Chemical Leaching Into Canned Foods

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There is something leaching out of tin cans and baby  bottles, according to two environmental organizations in the U.S. It is called “bisphenol A”, a controversial chemical used to make plastic products. The companies that make bisphenol A say that it is perfectly safe, and currently there is no regulation as to how much is allowed to be lurking in food.

That could be a problem, because several different lab tests have shown that bisphenol A is linked to lowered sperm counts, puberty changes, birth defeats, and some cancers — because of its ability to influences hormones in animals. What it does in humans is as yet unknown.

Recently, a couple of environmental groups discovered that canned goods in large U.S. supermarkets had relatively high readings of bisphenol A. The highest levels detected were four times greater than the highest ever found in Europe, suggesting the leaching problem is more acute in America. The highest levels, should you be interested, were found in (canned) chicken noodle soup and mixed vegetables. Also worrisome was the chemical’s high presence in plastic baby bottles.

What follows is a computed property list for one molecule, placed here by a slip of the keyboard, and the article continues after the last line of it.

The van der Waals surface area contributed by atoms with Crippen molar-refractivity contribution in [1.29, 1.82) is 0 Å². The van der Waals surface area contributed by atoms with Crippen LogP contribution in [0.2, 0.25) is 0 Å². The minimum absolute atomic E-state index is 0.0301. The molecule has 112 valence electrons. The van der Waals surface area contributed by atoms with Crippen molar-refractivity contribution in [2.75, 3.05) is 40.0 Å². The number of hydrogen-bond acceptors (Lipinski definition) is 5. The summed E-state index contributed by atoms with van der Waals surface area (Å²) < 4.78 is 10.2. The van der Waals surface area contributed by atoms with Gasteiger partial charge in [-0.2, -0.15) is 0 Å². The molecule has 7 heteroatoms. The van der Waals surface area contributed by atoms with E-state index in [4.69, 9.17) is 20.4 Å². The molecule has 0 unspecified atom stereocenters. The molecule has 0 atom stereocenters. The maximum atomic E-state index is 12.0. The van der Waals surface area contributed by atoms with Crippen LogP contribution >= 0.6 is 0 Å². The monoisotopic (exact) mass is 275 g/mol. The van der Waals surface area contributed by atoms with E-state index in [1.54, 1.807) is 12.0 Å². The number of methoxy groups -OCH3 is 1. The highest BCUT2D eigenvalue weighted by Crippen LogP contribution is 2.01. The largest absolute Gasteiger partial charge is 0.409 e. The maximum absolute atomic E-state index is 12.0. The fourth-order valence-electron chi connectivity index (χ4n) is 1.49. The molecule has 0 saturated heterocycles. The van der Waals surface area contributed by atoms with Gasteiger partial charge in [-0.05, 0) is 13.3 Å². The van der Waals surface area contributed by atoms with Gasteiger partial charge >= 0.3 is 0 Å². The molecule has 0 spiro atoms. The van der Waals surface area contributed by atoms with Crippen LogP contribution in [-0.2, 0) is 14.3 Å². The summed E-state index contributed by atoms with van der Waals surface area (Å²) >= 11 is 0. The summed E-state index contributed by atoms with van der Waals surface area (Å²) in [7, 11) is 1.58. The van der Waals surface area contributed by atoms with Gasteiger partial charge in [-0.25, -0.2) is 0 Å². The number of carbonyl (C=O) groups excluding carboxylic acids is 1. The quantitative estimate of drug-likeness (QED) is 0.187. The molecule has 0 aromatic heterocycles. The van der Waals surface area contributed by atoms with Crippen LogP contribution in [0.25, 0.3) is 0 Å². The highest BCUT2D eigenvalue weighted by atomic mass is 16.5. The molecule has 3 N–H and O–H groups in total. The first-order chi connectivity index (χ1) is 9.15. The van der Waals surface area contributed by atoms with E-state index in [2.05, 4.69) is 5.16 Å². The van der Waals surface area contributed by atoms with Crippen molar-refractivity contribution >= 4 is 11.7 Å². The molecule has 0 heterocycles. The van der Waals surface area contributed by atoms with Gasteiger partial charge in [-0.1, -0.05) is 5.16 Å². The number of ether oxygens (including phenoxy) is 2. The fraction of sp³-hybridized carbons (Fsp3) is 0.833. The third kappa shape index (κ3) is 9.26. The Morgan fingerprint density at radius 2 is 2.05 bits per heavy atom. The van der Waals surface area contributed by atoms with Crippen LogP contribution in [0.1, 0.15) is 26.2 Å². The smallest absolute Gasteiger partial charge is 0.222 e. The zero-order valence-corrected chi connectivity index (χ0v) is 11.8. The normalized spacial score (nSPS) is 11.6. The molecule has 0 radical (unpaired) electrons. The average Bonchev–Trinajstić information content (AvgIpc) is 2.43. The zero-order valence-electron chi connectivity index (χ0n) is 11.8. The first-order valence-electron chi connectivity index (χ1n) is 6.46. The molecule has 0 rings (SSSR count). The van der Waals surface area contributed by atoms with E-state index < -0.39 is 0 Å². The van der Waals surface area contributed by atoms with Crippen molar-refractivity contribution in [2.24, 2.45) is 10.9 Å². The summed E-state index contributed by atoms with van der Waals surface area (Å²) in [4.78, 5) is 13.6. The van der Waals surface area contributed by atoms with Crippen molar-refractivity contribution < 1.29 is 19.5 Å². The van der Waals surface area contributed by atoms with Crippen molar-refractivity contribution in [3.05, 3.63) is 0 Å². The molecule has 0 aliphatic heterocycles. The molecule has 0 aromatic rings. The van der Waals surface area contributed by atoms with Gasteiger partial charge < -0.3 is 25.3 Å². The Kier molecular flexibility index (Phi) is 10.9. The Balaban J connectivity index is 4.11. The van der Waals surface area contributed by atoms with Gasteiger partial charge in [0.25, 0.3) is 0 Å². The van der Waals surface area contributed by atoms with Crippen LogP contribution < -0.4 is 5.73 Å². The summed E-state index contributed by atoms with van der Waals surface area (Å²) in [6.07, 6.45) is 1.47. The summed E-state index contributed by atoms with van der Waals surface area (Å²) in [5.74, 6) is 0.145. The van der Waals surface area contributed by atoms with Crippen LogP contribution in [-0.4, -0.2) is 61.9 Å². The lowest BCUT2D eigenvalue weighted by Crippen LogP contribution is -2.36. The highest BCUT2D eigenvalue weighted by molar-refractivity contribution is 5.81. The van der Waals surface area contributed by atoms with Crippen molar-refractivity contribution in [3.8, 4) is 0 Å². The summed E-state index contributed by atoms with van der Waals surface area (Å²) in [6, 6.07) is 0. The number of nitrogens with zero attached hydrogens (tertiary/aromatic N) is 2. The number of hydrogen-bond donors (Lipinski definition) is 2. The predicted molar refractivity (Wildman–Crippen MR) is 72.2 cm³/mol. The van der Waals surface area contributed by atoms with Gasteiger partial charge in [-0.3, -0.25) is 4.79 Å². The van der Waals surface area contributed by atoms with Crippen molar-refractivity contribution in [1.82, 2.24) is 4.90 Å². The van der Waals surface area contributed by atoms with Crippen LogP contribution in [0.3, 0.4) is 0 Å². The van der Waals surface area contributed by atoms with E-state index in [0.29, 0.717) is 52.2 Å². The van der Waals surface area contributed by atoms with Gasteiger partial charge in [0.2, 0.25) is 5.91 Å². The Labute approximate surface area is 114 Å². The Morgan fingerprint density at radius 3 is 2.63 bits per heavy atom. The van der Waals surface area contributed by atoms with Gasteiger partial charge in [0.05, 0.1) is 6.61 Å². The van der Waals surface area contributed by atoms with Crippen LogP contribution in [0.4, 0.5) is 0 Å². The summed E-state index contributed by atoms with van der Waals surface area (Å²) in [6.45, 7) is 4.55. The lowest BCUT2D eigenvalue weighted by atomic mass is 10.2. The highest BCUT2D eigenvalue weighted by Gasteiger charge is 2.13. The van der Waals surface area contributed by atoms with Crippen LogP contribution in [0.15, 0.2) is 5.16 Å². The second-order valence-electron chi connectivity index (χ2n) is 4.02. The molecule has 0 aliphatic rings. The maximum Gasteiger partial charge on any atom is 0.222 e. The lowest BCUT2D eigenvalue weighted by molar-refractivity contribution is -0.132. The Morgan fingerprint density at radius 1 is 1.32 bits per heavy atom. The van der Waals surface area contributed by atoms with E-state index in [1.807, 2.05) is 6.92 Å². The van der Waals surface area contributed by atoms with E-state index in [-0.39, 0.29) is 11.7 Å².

Bisphenol A makes polycarbonate plastic, a substance almost like glass that is used in hard-plastic water bottles. You know a product contains this chemical if you see this logo on the packaging: the number “7” within a triangle. It shows up in tin cans because  bisphenol A is added to resin that lines the inside of cans. Manufacturers do this to avoid food picking up a metallic taste.

The problem is that, if we can attempt a shot at some chemistry here, the bonds that hold bisphenol A together are not stable. They can break apart, allowing some to leachinto food or liquid housed by the can or bottle.

Needless to say, the manufacturers say the small levels that  people might consume are so remote they wouldn’t present a health problem. The environmental groups, of course, disagree and are pushing the government to impose an iron fist on bisphenol A in baby bottles.

For consumers who are concerned about this chemical, it wouldn’t take dramatic changes to cut down on eating canned foods. Fresh vegetables are always better anyway.Soups can be made at home (and are much more satisfying), or purchased in containers other than tin — such as glass.

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